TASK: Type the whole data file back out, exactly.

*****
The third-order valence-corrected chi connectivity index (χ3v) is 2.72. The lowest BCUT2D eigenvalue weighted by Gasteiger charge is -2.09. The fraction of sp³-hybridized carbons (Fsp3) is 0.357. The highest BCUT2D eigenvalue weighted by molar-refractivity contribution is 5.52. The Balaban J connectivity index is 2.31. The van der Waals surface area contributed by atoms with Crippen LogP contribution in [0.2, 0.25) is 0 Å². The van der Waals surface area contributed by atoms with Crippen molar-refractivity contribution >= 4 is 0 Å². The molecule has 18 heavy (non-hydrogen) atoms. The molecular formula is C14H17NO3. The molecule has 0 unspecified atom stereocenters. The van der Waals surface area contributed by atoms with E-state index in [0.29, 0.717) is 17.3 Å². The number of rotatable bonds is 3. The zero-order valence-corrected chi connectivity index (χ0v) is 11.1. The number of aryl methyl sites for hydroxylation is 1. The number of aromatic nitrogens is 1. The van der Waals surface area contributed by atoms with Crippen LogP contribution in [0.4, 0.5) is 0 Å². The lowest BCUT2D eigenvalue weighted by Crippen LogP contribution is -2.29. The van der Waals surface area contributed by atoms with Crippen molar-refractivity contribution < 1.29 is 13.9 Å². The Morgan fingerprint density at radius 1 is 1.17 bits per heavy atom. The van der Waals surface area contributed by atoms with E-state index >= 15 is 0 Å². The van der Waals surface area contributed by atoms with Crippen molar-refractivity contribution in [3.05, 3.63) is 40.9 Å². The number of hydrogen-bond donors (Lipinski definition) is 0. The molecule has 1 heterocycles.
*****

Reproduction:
The third-order valence-corrected chi connectivity index (χ3v) is 2.72. The lowest BCUT2D eigenvalue weighted by Gasteiger charge is -2.09. The fraction of sp³-hybridized carbons (Fsp3) is 0.357. The highest BCUT2D eigenvalue weighted by molar-refractivity contribution is 5.52. The Balaban J connectivity index is 2.31. The van der Waals surface area contributed by atoms with Crippen LogP contribution in [0.2, 0.25) is 0 Å². The van der Waals surface area contributed by atoms with Crippen molar-refractivity contribution >= 4 is 0 Å². The molecule has 18 heavy (non-hydrogen) atoms. The molecular formula is C14H17NO3. The molecule has 0 unspecified atom stereocenters. The van der Waals surface area contributed by atoms with E-state index in [0.29, 0.717) is 17.3 Å². The number of rotatable bonds is 3. The zero-order valence-corrected chi connectivity index (χ0v) is 11.1. The number of aryl methyl sites for hydroxylation is 1. The number of aromatic nitrogens is 1. The van der Waals surface area contributed by atoms with Crippen LogP contribution in [0.4, 0.5) is 0 Å². The lowest BCUT2D eigenvalue weighted by Crippen LogP contribution is -2.29. The van der Waals surface area contributed by atoms with Crippen molar-refractivity contribution < 1.29 is 13.9 Å². The Morgan fingerprint density at radius 1 is 1.17 bits per heavy atom. The van der Waals surface area contributed by atoms with E-state index >= 15 is 0 Å². The van der Waals surface area contributed by atoms with Crippen molar-refractivity contribution in [3.05, 3.63) is 40.9 Å². The number of hydrogen-bond donors (Lipinski definition) is 0. The molecule has 1 heterocycles.